A Cut-Above Cutting BoardComments (0)
This article is from Issue 24 of Woodcraft Magazine.
Form and function unite in a project that’s all about good taste.
Designer/Builder: Gary Carter
The breadboard-end construction featured here is a time-honored way of keeping panels flat while allowing the wood to shrink or expand across the grain. Mastering this skill empowers you to easily scale up to other projects, such as blanket box lids and tabletops. Our instructions take all the mystery out of this valuable technique, and we’ve even included helpful tips to ensure your success.
Beyond that, the combination of a maple cutting surface or top, lacewood ends, and wenge pegs and legs is a real attention-grabber. The barely-visible legs seem to levitate the board above your table—perfectly appropriate for a light snack. In addition, the legs make it easy to pick up the board for easy handling. The board also features a concealed rare-earth magnet that safely stows a basic cutting knife as shown in Figure 1.
Prepare the stock
1 start by jointing one face of a 30"-long board for the top (A). (See the Cutting Diagram, page 63.) Cut the piece in half and set the two pieces edge to edge. Check for identical thickness. If they vary, thickness-plane the stock as needed.
2 JOINT THE EDGES OF THE BOARDS FOR THE TOP (A). Plan your edge-jointing cuts so that the face-jointed surfaces will all be on the same side of the top when assembled.
3 EDGE-GLUE THE TOP (A) using a water-resistant glue such as Titebond III. (See the Convenience-Plus Buying Guide.) Clamp securely, ensuring that the assembly stays flat. If possible, let the assembly dry overnight before further machining.
4 JOINT ONE EDGE OF THE ENDS (B), then rip to the width shown in the Cut List.
5 SET YOUR TABLE SAW’S BEVEL ANGLE TO 20°, and rip both long edges of a 24"-long piece for the feet (C) to achieve the finished width. To prevent kickback, set up your saw so that the waste from these cuts falls to the outside of the blade and is not trapped between the blade and fence. Also, be sure to use a pushstick or sacrificial pushpad. Now, crosscut the feet to final length.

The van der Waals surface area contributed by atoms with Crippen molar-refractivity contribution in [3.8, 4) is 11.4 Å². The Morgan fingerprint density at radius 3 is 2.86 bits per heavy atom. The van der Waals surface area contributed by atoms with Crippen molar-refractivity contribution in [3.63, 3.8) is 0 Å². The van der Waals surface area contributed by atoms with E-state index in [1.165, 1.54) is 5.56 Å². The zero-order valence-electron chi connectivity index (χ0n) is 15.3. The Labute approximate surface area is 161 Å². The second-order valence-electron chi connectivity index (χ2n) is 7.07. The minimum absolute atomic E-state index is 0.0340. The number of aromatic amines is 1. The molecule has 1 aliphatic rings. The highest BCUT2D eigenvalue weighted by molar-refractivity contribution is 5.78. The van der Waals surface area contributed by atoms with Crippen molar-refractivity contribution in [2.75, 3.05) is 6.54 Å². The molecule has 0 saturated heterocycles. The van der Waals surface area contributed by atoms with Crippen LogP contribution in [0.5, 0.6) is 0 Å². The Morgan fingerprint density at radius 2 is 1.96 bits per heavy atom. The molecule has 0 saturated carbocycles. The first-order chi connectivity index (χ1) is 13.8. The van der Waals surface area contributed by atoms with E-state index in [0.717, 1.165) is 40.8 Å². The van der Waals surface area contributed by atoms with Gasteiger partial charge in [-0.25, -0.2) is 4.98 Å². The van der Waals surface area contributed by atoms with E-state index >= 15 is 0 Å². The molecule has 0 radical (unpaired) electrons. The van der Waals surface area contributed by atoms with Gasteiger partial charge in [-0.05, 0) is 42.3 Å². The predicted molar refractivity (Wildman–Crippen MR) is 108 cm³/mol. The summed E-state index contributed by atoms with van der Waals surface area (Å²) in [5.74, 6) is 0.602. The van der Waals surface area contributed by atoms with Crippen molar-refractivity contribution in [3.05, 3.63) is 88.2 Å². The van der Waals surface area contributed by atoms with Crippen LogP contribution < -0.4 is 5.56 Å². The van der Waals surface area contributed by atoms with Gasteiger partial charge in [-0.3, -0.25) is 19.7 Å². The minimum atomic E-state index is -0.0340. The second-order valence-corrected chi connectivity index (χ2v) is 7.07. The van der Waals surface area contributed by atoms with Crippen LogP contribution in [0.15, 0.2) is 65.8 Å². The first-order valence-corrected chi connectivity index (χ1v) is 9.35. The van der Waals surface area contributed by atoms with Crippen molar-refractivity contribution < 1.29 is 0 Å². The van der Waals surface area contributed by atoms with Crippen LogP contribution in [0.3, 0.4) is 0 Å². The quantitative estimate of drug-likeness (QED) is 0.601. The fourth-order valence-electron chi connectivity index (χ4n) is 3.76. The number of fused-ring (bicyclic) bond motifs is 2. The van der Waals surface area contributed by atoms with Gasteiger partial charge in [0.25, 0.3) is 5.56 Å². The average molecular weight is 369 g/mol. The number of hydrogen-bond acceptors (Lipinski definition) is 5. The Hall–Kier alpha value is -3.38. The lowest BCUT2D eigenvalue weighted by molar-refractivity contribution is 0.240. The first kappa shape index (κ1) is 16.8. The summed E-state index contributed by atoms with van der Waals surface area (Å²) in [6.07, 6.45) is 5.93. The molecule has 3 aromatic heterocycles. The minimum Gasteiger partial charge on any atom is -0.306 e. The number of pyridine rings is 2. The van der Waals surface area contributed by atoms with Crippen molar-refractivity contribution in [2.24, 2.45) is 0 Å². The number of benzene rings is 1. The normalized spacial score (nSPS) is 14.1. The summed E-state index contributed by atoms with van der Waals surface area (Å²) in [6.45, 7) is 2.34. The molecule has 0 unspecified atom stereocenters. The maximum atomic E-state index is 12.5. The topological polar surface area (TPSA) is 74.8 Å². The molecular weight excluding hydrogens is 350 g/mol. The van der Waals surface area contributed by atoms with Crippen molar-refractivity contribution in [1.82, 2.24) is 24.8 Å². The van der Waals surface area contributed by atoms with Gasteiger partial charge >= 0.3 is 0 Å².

6 THICKNESS PLANE THE TOP (A) AND ENDS (B) to an identical thickness of 3/4".
7 CROSSCUT THE TOP (A) TO THE FINISHED LENGTH in the Cut List, then rip and joint the top to width. Crosscut the ends (B) 1/4" longer than the width of the top, so that they are proud of the top’s width by 1/8" on each side. That way, when the top expands, it won’t extend beyond the ends.
Machine the ends and pegs
1 LAY OUT AND CUT THROUGH MORTISES IN THE ENDS (B) referring to Figure 2. If you have a benchtop mortiser or a mortising attachment for your drill press, use it. Otherwise, drill 1/4" holes at your drill press, and square the corners with a 1/4" chisel.
2 CUT A LENGTH OF STOCK FOR PEGS (D) that is just proud of 1/4×1/4". (The stock should be long enough to minimize loss due to snipe in the sign planer.) Thickness-plane the stock for a snug fit into the mortises. After you lower the planer for each cut, plane one face, then rotate the stock 90° to an adjacent face for the second pass.
3 ROUT THE SLOT MORTISE IN THE END (B) with a 1/4" straight bit at your table-mounted router. Clamp stopblocks to the fence to limit the length of the mortise, raise the bit 1/8" above the table, and test the setup in scrap identical in length to the ends. Begin the cut by holding the following end against the fence and the right stopblock, and then lowering the leading end straight down onto the running bit, as shown in Photo A.
Move the stock to the left to make the cut, and lift the following end straight up upon completion. At each depth setting, run the end between the stops twice: once with each face against the fence. This ensures that the mortise is centered in the thickness of the stock. Raise the bit in increments no larger than 1/8" until the mortise is 13/16" deep.
4 SQUARE THE ENDS OF THE SLOT MORTISE with a 1/4" chisel and mallet. As you shave out the waste, be careful not to crack the wood at the ends of the mortise.
5 INSTALL A 13/16" STACK DADO HEAD INTO YOUR TABLE SAW, and clamp a sacrificial scrapwood face to your table saw’s rip fence. With a sacrificial fence you don’t need to waste time sizing the dado blade. Instead, simply nibble up to the shoulder line. Adjust the setup to cut a 3/4" long tenon on each end of the top (A), see Photo B. Raise the blade in tiny increments as you cut the cheeks of the tenon. You want a tenon thickness that allows for a smooth sliding fit into the mortise in the ends (B).